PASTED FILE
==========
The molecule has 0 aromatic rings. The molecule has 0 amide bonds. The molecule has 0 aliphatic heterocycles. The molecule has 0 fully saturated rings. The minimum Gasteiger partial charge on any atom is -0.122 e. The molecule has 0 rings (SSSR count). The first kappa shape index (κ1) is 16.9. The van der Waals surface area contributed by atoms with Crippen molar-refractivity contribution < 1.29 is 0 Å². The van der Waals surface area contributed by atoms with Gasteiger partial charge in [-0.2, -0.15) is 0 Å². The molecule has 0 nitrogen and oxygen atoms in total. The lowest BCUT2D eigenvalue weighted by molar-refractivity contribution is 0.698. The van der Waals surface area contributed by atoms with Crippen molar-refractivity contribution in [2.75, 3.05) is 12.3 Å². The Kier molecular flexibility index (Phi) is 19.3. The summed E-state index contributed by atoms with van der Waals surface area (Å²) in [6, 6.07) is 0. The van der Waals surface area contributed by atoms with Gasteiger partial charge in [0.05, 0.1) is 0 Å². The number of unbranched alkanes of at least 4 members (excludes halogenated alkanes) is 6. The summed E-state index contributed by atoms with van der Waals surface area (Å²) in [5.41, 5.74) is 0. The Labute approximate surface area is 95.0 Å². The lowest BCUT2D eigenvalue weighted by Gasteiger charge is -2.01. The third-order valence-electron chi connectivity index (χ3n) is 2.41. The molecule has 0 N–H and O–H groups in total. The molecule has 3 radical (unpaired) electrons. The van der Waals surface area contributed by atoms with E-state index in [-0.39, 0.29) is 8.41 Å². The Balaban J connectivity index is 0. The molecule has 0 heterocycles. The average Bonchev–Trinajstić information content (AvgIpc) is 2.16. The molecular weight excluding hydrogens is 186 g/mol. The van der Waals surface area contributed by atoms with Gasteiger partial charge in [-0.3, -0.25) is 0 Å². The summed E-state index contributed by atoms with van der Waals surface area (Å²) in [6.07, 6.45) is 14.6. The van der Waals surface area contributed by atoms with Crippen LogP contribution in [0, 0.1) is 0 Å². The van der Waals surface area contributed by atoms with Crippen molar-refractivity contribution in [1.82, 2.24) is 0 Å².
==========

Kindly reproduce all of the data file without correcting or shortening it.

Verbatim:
The molecule has 0 aromatic rings. The molecule has 0 amide bonds. The molecule has 0 aliphatic heterocycles. The molecule has 0 fully saturated rings. The minimum Gasteiger partial charge on any atom is -0.122 e. The molecule has 0 rings (SSSR count). The first kappa shape index (κ1) is 16.9. The van der Waals surface area contributed by atoms with Crippen molar-refractivity contribution < 1.29 is 0 Å². The van der Waals surface area contributed by atoms with Gasteiger partial charge in [-0.2, -0.15) is 0 Å². The molecule has 0 nitrogen and oxygen atoms in total. The lowest BCUT2D eigenvalue weighted by molar-refractivity contribution is 0.698. The van der Waals surface area contributed by atoms with Crippen molar-refractivity contribution in [2.75, 3.05) is 12.3 Å². The Kier molecular flexibility index (Phi) is 19.3. The summed E-state index contributed by atoms with van der Waals surface area (Å²) in [6, 6.07) is 0. The van der Waals surface area contributed by atoms with Gasteiger partial charge in [0.05, 0.1) is 0 Å². The number of unbranched alkanes of at least 4 members (excludes halogenated alkanes) is 6. The summed E-state index contributed by atoms with van der Waals surface area (Å²) in [5.41, 5.74) is 0. The Labute approximate surface area is 95.0 Å². The lowest BCUT2D eigenvalue weighted by Gasteiger charge is -2.01. The third-order valence-electron chi connectivity index (χ3n) is 2.41. The molecule has 0 N–H and O–H groups in total. The molecule has 3 radical (unpaired) electrons. The van der Waals surface area contributed by atoms with E-state index in [-0.39, 0.29) is 8.41 Å². The Balaban J connectivity index is 0. The molecule has 0 heterocycles. The average Bonchev–Trinajstić information content (AvgIpc) is 2.16. The molecular weight excluding hydrogens is 186 g/mol. The van der Waals surface area contributed by atoms with Gasteiger partial charge in [-0.3, -0.25) is 0 Å². The summed E-state index contributed by atoms with van der Waals surface area (Å²) in [6.07, 6.45) is 14.6. The van der Waals surface area contributed by atoms with Crippen LogP contribution in [0, 0.1) is 0 Å². The van der Waals surface area contributed by atoms with Crippen molar-refractivity contribution in [1.82, 2.24) is 0 Å².